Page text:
$500 billion in loans and guarantees for big businesses, states, municipalities
To provide liquidity to eligible businesses, states and municipalities related to losses incurred as a result of coronavirus, the Secretary of the Treasury is authorized to make loans, loan guarantees and other investments totaling up to $500 billion.
Emergency Relief and Taxpayer Protection Loan Allocation
Less than 10 percent of the $500 billion, or $46 billion, is allocated for passenger air carriers ($25 billion), air cargo carriers ($4 billion) and businesses critical to maintaining national security ($17 billion).
The remaining 90-plus percent or $454 billion is available to make loans and loan guarantees to, and other investments in, programs and facilities established by the Board of Governors of the Federal Reserve System for the purpose of providing liquidity to the financial system that supports lending to eligible businesses, states or municipalities (including Indian Tribes) by (a) purchasing obligations or other interests directly from issuers of such obligations or other interests, (b) purchasing obligations or other interests in secondary markets or otherwise, or (c) by making loans including loans or other advances secured by collateral.
The $46 billion basket of available loans for passenger air carriers, air cargo carriers and businesses critical to national security are referred to as Section (b)(1-3) loans.
The remaining $454 billion basket loans are referred to as Section (b)(4) loans and are intended for providing liquidity to the financial system that supports lending to eligible business, states and municipalities through (a) purchasing obligations directly from issuers of such obligations, (b) purchasing obligations or other interests in secondary markets; or (c) making direct secured or unsecured loans.
Forms, Terms and Conditions
A loan, loan guarantee or other investment by the Secretary shall be made in such form and on such terms and conditions as the Secretary determines appropriate, provided the loans are made at a rate of interest based on the risk and current average yield on outstanding marketable obligations of the U.S. government of comparable maturity.
No later than 10 days after enactment of the CARES Act, the Secretary shall publish procedures for application and minimum requirements, for making loans, loan guarantees or other investments.
Conditions to Section (b)(4) loans include:
- Must be a direct loan to eligible businesses that are created or organized in the U.S. and that have significant operations in, and a majority of its employees based in, the U.S.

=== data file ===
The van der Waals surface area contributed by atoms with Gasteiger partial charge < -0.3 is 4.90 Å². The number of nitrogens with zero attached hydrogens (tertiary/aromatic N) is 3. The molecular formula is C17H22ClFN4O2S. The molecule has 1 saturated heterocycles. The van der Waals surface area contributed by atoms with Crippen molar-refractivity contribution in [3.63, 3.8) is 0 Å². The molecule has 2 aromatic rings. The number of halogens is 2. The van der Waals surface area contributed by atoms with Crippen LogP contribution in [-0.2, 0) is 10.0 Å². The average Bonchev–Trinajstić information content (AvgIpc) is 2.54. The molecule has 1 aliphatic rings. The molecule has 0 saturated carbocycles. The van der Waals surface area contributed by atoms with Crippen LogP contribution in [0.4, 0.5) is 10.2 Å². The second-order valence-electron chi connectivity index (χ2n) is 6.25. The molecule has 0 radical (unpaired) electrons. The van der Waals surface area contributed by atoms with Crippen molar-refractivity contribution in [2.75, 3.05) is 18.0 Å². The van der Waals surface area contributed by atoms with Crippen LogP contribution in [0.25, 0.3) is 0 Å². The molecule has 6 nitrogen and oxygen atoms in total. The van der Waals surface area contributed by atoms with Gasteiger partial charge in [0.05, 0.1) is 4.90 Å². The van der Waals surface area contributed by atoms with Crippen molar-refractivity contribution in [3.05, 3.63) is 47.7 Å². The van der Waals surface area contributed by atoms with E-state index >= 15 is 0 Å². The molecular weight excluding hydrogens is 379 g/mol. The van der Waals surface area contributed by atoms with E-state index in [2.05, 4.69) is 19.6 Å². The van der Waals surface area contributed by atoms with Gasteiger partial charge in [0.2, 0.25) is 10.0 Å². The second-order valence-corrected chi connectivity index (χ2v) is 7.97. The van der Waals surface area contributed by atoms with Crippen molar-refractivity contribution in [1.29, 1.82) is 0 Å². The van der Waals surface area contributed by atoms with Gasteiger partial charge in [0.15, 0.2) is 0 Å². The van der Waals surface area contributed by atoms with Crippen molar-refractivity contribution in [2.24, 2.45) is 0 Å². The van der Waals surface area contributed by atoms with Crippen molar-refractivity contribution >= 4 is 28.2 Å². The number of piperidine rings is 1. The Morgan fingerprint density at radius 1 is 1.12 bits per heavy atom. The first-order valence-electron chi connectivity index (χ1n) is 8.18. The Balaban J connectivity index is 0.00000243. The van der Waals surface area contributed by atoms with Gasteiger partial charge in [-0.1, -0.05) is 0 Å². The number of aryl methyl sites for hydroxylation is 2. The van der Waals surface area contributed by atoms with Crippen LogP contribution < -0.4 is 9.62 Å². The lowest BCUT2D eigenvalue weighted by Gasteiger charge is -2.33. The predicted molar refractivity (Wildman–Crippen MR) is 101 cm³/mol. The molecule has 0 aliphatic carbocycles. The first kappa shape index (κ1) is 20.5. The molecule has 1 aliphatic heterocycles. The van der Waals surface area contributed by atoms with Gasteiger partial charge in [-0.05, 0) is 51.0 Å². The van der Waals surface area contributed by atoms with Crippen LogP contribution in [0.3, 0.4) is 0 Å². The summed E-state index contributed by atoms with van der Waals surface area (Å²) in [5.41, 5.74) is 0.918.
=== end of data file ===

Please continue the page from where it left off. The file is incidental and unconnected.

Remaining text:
- Section 13(3) of the Federal Reserve Act (12 USC 343(3)) regarding loan collateralization, taxpayer protection and borrower solvency shall apply to any program or facility under Section (b)(4)
- Loans under b(4) may not be reduced through loan forgiveness
- Loans are deemed indebtedness for federal tax purposes
- Employee Compensation is limited for borrowers of Section (b) loans
Section (b)(4) loans for Mid-Sized Businesses 500-10,000 Employees
These loans require no principal or interest payment during the first six months of the loan.
These loans are to be established by the Secretary who is charged to endeavor to seek the implementation of a program or facility under (b)(4) that provides financing to banks and other lenders that make direct loans to eligible businesses, including nonprofit organizations, with such direct loans being subject to an annualized interest rate that is not higher than 2 percent per annum.
Section (b)(4) loan borrowers are required to make the following good faith certifications:
- the uncertainty of the economic conditions as of the date of the application makes the loan necessary to support the ongoing operations of the recipient
- the funds it receives will be used to retain at least 90 percent of the recipient’s workforce at full compensation and benefits until Sept.30, 2020
- the recipient intends to restore not less than 90 percent of the workforce that existed as of Feb.1, 2020, and restore all compensation and benefits to the workers no later than four months after the termination of the public health emergency
- recipient is an entity or business domiciled in the U.S. with significant operations and employees in the U.S.
- recipient is not a debtor in bankruptcy
- recipient is created or organized under U.S. law and has significant operations and majority of employees based in the U.S.
- recipient will not pay dividends or repurchase an equity security of the recipient or parent company that is listed on a national exchange while the direct loan is outstanding
- recipient will not outsource jobs for the term of the loan and for two years after completing repayment of the loan
- recipient will not abrogate existing collective bargaining agreements for the term of the loan and for two years following repayment of the loan
- recipient will remain neutral in any union organization effort for the term of the loan
Main Street Lending Program/Loans to Small and Midsized Businesses
The Board of Governors of the Federal Reserve may establish a Main Street Lending Program or similar program that supports lending to small and mid-sized business on such terms and conditions as the board may set consistent with Section 12(3) of the Federal Reserve Act including any such program in which the Secretary makes a loan, loan guarantee or other investment under (b)(4).
For assistance, please do not hesitate to contact either Jon Stenquist at firstname.lastname@example.org or Jon Butler at email@example.com.